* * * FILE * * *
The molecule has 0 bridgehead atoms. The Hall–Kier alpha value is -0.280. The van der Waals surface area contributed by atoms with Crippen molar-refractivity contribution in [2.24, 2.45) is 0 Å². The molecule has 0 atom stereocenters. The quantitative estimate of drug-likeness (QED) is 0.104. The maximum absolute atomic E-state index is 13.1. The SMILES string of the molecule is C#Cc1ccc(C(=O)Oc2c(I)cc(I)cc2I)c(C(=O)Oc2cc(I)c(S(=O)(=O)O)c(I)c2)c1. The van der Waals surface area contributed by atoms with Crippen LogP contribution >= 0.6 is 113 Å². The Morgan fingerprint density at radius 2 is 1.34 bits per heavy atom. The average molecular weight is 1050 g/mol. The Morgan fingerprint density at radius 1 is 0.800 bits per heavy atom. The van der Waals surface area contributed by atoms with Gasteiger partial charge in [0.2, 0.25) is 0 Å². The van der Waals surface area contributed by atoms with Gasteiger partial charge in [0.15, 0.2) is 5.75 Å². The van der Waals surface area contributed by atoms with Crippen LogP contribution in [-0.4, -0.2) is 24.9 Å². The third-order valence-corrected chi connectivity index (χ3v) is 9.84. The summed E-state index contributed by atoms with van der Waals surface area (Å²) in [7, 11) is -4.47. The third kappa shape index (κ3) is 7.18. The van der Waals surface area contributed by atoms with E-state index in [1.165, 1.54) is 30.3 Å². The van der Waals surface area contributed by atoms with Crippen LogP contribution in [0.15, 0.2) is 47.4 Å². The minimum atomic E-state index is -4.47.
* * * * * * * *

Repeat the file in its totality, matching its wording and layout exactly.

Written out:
The molecule has 0 bridgehead atoms. The Hall–Kier alpha value is -0.280. The van der Waals surface area contributed by atoms with Crippen molar-refractivity contribution in [2.24, 2.45) is 0 Å². The molecule has 0 atom stereocenters. The quantitative estimate of drug-likeness (QED) is 0.104. The maximum absolute atomic E-state index is 13.1. The SMILES string of the molecule is C#Cc1ccc(C(=O)Oc2c(I)cc(I)cc2I)c(C(=O)Oc2cc(I)c(S(=O)(=O)O)c(I)c2)c1. The van der Waals surface area contributed by atoms with Crippen LogP contribution >= 0.6 is 113 Å². The Morgan fingerprint density at radius 2 is 1.34 bits per heavy atom. The average molecular weight is 1050 g/mol. The Morgan fingerprint density at radius 1 is 0.800 bits per heavy atom. The van der Waals surface area contributed by atoms with Gasteiger partial charge in [0.2, 0.25) is 0 Å². The van der Waals surface area contributed by atoms with Gasteiger partial charge in [0.15, 0.2) is 5.75 Å². The van der Waals surface area contributed by atoms with Crippen LogP contribution in [-0.4, -0.2) is 24.9 Å². The third-order valence-corrected chi connectivity index (χ3v) is 9.84. The summed E-state index contributed by atoms with van der Waals surface area (Å²) in [7, 11) is -4.47. The third kappa shape index (κ3) is 7.18. The van der Waals surface area contributed by atoms with E-state index in [1.165, 1.54) is 30.3 Å². The van der Waals surface area contributed by atoms with Crippen LogP contribution in [0.15, 0.2) is 47.4 Å². The minimum atomic E-state index is -4.47.